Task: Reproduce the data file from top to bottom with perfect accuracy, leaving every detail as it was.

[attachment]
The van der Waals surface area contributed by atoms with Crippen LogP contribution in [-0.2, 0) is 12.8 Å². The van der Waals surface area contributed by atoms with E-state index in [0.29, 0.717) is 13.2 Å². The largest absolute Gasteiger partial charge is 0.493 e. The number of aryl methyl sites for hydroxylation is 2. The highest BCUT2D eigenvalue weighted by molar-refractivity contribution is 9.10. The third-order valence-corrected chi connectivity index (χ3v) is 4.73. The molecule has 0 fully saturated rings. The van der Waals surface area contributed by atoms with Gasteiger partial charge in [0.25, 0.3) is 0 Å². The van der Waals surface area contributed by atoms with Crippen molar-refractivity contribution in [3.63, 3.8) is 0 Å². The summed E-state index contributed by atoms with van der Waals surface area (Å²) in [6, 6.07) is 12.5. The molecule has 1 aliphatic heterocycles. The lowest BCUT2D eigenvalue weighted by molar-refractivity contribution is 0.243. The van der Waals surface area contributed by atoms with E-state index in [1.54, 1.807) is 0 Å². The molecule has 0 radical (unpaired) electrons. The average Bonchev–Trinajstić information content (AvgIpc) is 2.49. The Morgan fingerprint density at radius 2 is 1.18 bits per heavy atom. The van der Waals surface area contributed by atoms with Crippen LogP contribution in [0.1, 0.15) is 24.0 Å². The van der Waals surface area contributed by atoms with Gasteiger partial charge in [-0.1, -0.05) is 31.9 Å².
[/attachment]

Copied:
The van der Waals surface area contributed by atoms with Crippen LogP contribution in [-0.2, 0) is 12.8 Å². The van der Waals surface area contributed by atoms with E-state index in [0.29, 0.717) is 13.2 Å². The largest absolute Gasteiger partial charge is 0.493 e. The number of aryl methyl sites for hydroxylation is 2. The highest BCUT2D eigenvalue weighted by molar-refractivity contribution is 9.10. The third-order valence-corrected chi connectivity index (χ3v) is 4.73. The molecule has 0 fully saturated rings. The van der Waals surface area contributed by atoms with Gasteiger partial charge in [0.25, 0.3) is 0 Å². The van der Waals surface area contributed by atoms with Crippen molar-refractivity contribution in [3.63, 3.8) is 0 Å². The summed E-state index contributed by atoms with van der Waals surface area (Å²) in [6, 6.07) is 12.5. The molecule has 1 aliphatic heterocycles. The lowest BCUT2D eigenvalue weighted by molar-refractivity contribution is 0.243. The van der Waals surface area contributed by atoms with E-state index in [1.54, 1.807) is 0 Å². The molecule has 0 radical (unpaired) electrons. The average Bonchev–Trinajstić information content (AvgIpc) is 2.49. The Morgan fingerprint density at radius 2 is 1.18 bits per heavy atom. The van der Waals surface area contributed by atoms with Crippen LogP contribution in [0.1, 0.15) is 24.0 Å². The van der Waals surface area contributed by atoms with Gasteiger partial charge in [-0.1, -0.05) is 31.9 Å².